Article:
11:30 Friday night, I did one last news check to learn Tim Russert had died. Were he in France I am sure the announcement would be Meet the Press to be broadcast from St. Peter’s office or the one in the title of this blog above.
He had been part of my Sundays (nights in Europe, mornings the few times I were in the States) and if I missed the broadcast, I would read the transcripts or pick up the videos on the internet.
The rest of the night I watched CNN talking about him. Although I felt like I knew him because of his mentions of Big Russ, his books, his “Go Bills” or his smile, I learned he was a lawyer and headed up the NBC news team, how many people had been the beneficiaries of his kindness that is beyond normal in this crazy world, how devout he was. That he never forgot his roots showed. Politicians said how deep he probed during an interview.
Wait a minute. What about all those Sundays I screamed at the TV to ask the next question (my daughter said if I kicked in the set, she would use my charge card to buy a giant plasma screen which saved the set), the transcripts I sent back to NBC with additional questions marked, knowing at least one person would see it.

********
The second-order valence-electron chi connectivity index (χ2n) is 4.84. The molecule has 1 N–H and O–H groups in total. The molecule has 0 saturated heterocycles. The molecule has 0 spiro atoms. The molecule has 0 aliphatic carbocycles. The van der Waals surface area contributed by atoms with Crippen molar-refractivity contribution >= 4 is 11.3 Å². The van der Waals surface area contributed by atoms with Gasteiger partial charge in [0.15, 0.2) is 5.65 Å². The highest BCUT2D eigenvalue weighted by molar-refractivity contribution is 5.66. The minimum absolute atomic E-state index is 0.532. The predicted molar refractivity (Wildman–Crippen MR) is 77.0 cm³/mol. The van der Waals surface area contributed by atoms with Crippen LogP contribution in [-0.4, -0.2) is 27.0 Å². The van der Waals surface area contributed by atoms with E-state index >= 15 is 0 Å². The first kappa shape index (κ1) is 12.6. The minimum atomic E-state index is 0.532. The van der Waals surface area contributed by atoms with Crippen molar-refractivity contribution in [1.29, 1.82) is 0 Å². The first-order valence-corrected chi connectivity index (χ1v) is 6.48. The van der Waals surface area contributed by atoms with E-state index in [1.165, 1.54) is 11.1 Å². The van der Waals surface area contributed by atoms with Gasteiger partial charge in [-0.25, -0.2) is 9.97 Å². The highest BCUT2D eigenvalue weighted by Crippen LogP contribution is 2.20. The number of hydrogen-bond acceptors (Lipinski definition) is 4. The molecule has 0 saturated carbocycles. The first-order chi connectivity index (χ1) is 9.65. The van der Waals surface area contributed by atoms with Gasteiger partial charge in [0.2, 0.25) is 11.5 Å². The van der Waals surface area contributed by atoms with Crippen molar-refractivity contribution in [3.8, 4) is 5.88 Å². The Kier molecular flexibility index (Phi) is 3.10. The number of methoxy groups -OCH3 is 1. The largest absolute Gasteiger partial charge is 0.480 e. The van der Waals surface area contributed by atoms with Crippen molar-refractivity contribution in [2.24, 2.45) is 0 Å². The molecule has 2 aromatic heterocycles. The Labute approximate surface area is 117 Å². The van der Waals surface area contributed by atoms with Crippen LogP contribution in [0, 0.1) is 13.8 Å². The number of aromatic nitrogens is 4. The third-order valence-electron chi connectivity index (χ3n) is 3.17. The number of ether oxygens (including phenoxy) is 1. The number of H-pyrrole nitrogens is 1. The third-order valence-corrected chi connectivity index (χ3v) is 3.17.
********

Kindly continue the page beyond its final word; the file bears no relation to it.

I sent emails asking him to broaden the discourse. If the Cindy Sheehans, Robert Fisks, Robert Schreers, Howard Zinns, Taraq Alis, the winter soldiers, Jim Hightowers, and Scott Ritter s(to name a few) had been on as often as the Robert Doles (63 appearances), the social discourse of the United States might have widened beyond the narrow range we see.
Those politicians who thought he gave a hard interview obviously never faced Stephan Sacher or Tim Sebestian from the BBC.
Still, he was the closest thing the US had to a news interviewer (sorry Keith Olbermann, you do other broadcasts and please continue) who at least asked more than soft questions and a voice the US can ill afford to lose.